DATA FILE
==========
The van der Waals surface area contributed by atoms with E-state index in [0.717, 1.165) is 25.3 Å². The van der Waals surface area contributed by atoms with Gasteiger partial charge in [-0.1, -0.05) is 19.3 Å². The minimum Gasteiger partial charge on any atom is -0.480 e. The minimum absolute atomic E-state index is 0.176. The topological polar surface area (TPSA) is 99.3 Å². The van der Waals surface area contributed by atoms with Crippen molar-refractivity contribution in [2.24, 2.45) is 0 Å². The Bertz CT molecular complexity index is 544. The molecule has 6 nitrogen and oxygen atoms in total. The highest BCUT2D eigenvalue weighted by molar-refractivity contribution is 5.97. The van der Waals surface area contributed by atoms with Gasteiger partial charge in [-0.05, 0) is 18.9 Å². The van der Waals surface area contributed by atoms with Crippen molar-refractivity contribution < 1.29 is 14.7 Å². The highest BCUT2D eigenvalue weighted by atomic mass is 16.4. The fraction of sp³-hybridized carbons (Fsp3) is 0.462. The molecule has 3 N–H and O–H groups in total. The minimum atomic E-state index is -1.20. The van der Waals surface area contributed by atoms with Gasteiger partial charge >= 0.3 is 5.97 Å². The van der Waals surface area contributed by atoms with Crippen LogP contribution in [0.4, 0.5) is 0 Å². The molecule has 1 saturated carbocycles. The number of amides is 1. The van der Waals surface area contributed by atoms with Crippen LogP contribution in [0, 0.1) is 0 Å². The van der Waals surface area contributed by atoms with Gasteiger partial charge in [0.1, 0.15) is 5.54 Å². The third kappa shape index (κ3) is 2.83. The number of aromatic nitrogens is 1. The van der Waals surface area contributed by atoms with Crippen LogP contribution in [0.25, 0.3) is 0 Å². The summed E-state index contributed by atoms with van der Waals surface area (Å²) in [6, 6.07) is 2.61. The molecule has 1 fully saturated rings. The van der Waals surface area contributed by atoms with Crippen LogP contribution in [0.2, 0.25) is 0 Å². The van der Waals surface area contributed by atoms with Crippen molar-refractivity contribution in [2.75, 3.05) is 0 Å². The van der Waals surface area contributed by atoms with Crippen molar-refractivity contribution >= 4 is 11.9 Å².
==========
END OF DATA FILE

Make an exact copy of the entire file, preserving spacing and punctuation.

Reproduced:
The van der Waals surface area contributed by atoms with E-state index in [0.717, 1.165) is 25.3 Å². The van der Waals surface area contributed by atoms with Gasteiger partial charge in [-0.1, -0.05) is 19.3 Å². The minimum Gasteiger partial charge on any atom is -0.480 e. The minimum absolute atomic E-state index is 0.176. The topological polar surface area (TPSA) is 99.3 Å². The van der Waals surface area contributed by atoms with Crippen molar-refractivity contribution in [2.24, 2.45) is 0 Å². The Bertz CT molecular complexity index is 544. The molecule has 6 nitrogen and oxygen atoms in total. The highest BCUT2D eigenvalue weighted by molar-refractivity contribution is 5.97. The van der Waals surface area contributed by atoms with Gasteiger partial charge in [-0.05, 0) is 18.9 Å². The van der Waals surface area contributed by atoms with Crippen molar-refractivity contribution < 1.29 is 14.7 Å². The highest BCUT2D eigenvalue weighted by atomic mass is 16.4. The fraction of sp³-hybridized carbons (Fsp3) is 0.462. The molecule has 3 N–H and O–H groups in total. The minimum atomic E-state index is -1.20. The van der Waals surface area contributed by atoms with Gasteiger partial charge >= 0.3 is 5.97 Å². The van der Waals surface area contributed by atoms with Crippen LogP contribution in [0.4, 0.5) is 0 Å². The molecule has 1 saturated carbocycles. The number of amides is 1. The van der Waals surface area contributed by atoms with Crippen LogP contribution in [0, 0.1) is 0 Å². The van der Waals surface area contributed by atoms with Gasteiger partial charge in [0.1, 0.15) is 5.54 Å². The third kappa shape index (κ3) is 2.83. The number of aromatic nitrogens is 1. The van der Waals surface area contributed by atoms with Crippen LogP contribution in [0.25, 0.3) is 0 Å². The summed E-state index contributed by atoms with van der Waals surface area (Å²) in [6, 6.07) is 2.61. The molecule has 1 fully saturated rings. The van der Waals surface area contributed by atoms with Crippen LogP contribution in [0.2, 0.25) is 0 Å². The van der Waals surface area contributed by atoms with Crippen molar-refractivity contribution in [2.75, 3.05) is 0 Å². The van der Waals surface area contributed by atoms with Crippen molar-refractivity contribution >= 4 is 11.9 Å².